Prospero Consulting Group
Willingness to Change
by Jeff Muscatine, Founder & Principal of Prospero Consulting Group
Not so many executives can make the unqualified statement that “people here are willing to change when new organizational strategies require it.” There is a very important truth here. From the individual and cultural perspectives - and in the workplace this is irrespective of organizational rank and role - it turns out that most people actually do not like change and having to learn new things. Notwithstanding the genuine power of popular business imperatives to cultivate passion, think out of the box, lead the revolution, and so on, there is also believable research that indicates that for most people change and learning are, at gut level, “hard things.”
Given the usual hierarchical nature of organizations and the constraints of time, it is not surprising that for many people the typical change program seems to happen to them, increasing their natural resistance, rather than engaging them in ways that tap into another powerful natural trait: adaptability. We tend to value comfort over discomfort. Yet while anxiety and doubt can cripple any initiative, preserving comfort is also at times a counter-productive barrier. Successful change often necessitates getting uncomfortable in order to do the needful, success coming only through acceptance of the stress and risk that may lead to the envisioned reward. There is a critical distinction between maintaining comfort while coming up short and the realistic acceptance of sacrifice and uncertainty in order to effect a valuable change. Along with leadership direction and cultural support, formal performance management must strike a deliberate balance in incentives for teams and individuals who are accountable for either of, or both, execution and innovation.
The perception of good organizational alignment of people with strategy, and processes with customer value, is a strong driver of the acceptance of change. The best reason for most “change management” teambuilding processes is not to obtain specific inputs or exercise democratic notions, but to develop a mutually-invested community that is ready to deal emotionally and philosophically with the discomfort of change. To foster this unification in the face of uncertainty is a principal role of the management team. Of course some people will always be quick to seek change of the status quo, and some will always oppose it. Aside from these psychological minorities, for most people in our organizations, example is more powerful than rhetoric, and their ability to see the logical alignment of changes can be a boon to their genuine engagement, comfortable or not.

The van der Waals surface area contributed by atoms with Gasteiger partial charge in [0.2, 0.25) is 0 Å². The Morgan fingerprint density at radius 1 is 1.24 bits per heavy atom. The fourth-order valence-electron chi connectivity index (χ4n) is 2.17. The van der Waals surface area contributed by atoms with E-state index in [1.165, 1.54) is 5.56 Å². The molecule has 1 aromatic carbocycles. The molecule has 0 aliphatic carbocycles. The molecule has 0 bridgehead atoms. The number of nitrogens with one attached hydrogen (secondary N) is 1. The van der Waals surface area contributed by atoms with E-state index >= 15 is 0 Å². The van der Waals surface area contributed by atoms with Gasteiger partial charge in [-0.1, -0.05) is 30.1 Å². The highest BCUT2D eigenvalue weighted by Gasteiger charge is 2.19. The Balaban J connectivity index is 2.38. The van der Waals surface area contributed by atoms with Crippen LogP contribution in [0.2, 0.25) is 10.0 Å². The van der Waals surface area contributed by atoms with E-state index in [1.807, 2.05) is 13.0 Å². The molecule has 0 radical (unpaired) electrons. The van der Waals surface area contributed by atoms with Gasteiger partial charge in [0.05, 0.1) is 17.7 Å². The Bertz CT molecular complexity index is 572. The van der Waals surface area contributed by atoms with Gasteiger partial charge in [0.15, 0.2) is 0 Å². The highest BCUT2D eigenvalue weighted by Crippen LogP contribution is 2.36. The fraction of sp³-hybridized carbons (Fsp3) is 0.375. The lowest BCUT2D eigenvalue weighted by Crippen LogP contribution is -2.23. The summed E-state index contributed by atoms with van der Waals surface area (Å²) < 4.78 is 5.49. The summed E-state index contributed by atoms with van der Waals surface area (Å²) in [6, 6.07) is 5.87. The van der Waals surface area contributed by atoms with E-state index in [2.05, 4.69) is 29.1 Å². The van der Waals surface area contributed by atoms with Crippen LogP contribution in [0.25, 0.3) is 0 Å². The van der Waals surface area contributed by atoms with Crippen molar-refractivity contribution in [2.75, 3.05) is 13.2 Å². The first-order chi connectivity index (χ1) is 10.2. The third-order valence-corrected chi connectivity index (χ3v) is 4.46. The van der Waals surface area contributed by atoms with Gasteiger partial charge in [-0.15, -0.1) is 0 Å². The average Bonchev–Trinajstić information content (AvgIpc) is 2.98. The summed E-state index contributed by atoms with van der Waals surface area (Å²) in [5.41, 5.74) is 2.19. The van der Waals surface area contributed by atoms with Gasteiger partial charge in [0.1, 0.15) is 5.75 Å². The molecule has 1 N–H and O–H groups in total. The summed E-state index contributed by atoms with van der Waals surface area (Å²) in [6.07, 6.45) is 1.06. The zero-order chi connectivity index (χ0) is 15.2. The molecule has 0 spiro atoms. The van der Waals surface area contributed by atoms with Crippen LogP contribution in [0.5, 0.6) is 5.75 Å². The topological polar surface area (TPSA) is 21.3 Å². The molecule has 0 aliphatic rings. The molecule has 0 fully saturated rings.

Arbitrary bureaucratic hurdles, and the fear of risk amplified by uncertainty, undermine change just as it begins. It is not a question of charismatic leadership marshalling a corps of dependent followers. Management that is clear – not just emotionally persuasive – on direction, open about the stresses of change, keenly mindful of process interconnections, and that shows well-reasoned tolerance of uncertainties, will be seen as well attuned and trustworthy. This sense of management alignment encourages people to take initiative and develop solutions. Conformists resist change or finally follow blindly, not really able to take initiative or deal realistically with uncertainty. When uncertainty is inevitable, the exemplary leadership approach is to utilize change as a unifying factor.